A ‘New Era’ for Brazil
Brazil’s Senate ousted Dilma Rousseff from the presidency in a 61-20 impeachment vote on August 31. Gone is Brazil’s first female president and the 13-year rule of her leftist Workers’ Party. Rousseff’s center-right opponent from the Democratic Movement Party, Vice President Michel Temer, is in.
Rousseff had been suspended since May, when the Senate sent her to trial for breaking budget laws. Temer became Brazil’s interim president; he will now serve out the remainder of Rousseff’s term as the president of Latin America’s most populous nation.
“Today, we inaugurate a new era of two years and four months,” the newly sworn-in Temer said in a cabinet meeting on August 31. “From today on, the expectations are much higher for the government. I hope that in [this period before the next elections in 2018], we do what we have declared—put Brazil back on track.”
This track connects Brazil to the global economy’s powerhouses. Temer said his upcoming visit to the 11th G-20 summit in China was intended “precisely to reveal to the world that we have political and legal stability.” He added, “We have to show that there is hope in the country.”
Rousseff’s ousting (and Temer’s leadership) represents a significant shift in Brazil’s regional and global outlook. The Rousseff administration was aligned with other leftist governments in South America, such as Venezuela, Bolivia and Ecuador. All three countries recalled their ambassadors to Brazil following Rousseff’s impeachment.
This rift will not concern Temer much. Latin America has been witnessing a dramatic shift in governance from the left to the right. “Rousseff’s removal marked the latest setback for Latin America’s left, which had been on the ascendancy just a few years ago in Argentina, Venezuela and other countries but has increasingly struggled amid a continent-wide economic slowdown and a series of corruption scandals,” wrote the Washington Post.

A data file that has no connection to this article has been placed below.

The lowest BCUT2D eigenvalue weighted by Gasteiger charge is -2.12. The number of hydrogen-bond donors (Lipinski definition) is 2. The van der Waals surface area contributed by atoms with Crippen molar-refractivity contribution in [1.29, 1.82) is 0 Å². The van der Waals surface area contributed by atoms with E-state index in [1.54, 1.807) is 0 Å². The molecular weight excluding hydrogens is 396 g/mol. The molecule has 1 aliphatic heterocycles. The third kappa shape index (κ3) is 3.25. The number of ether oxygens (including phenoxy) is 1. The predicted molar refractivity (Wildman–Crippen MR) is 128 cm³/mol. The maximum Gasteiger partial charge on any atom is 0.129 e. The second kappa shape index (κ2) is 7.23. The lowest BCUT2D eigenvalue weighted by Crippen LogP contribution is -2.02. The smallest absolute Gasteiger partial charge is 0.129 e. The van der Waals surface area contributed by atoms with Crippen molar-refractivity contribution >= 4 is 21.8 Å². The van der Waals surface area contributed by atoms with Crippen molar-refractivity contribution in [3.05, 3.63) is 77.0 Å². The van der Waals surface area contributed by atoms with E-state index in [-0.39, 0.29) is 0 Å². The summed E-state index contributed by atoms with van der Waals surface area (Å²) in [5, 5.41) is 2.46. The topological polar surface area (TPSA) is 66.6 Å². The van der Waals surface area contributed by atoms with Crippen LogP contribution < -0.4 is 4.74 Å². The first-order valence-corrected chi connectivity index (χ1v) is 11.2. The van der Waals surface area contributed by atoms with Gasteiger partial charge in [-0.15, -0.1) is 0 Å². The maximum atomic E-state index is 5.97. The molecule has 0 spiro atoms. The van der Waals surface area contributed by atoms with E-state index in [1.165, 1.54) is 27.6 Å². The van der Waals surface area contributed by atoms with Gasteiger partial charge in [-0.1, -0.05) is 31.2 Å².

The most prominent example is Argentina, where the former socialist President Cristina Fernández de Kirchner was replaced by center-right current President Mauricio Macri. A similar movement appears to be underway in Venezuela.
The reform movements in Venezuela, Argentina and Brazil are moving Latin Americans closer to the West. Specifically, they are moving them closer to Europe.
In “Turning Point in Latin America,” German-Foreign-Policy.com explained that a new government in Brazil “creates space for the expansion of relations with Germany and the EU” and that the “political developments in South America promise Berlin new opportunities” (Trumpet translation throughout). All current cabinet members in Brazil are “descended from former European colonial elites,” it wrote.
Before Rousseff’s suspension, German-Foreign-Policy.com wrote on April 13, “In Brazil, the opposition is doing its best to oust President Dilma Rousseff. Rousseff has brought that country into intensive cooperation with China and Russia within the framework of the brics [Brazil, Russia, India, China, South Africa] alliance. In other words, important pillars of a Latin American counterweight to the power of the EU and the United States are either teetering on the brink or have been removed from power.”
Based on Bible prophecies in Revelation 17-18, Isaiah 23 and Ezekiel 27, the Trumpet’s predecessor, the Plain Truth, predicted in May 1962: “The United States is going to be left out in the cold as two gigantic trade blocs, Europe and Latin America, mesh together and begin calling the shots in world commerce.”
Europe and Latin America haven’t yet reached this level of cooperation. In fact, Europe is still cementing together its empire. Meanwhile, Brazil and other Latin American nations are restructuring their governance and promising new eras and “new opportunities” that will soon lead to the outcome indicated in the sure word of Bible prophecy.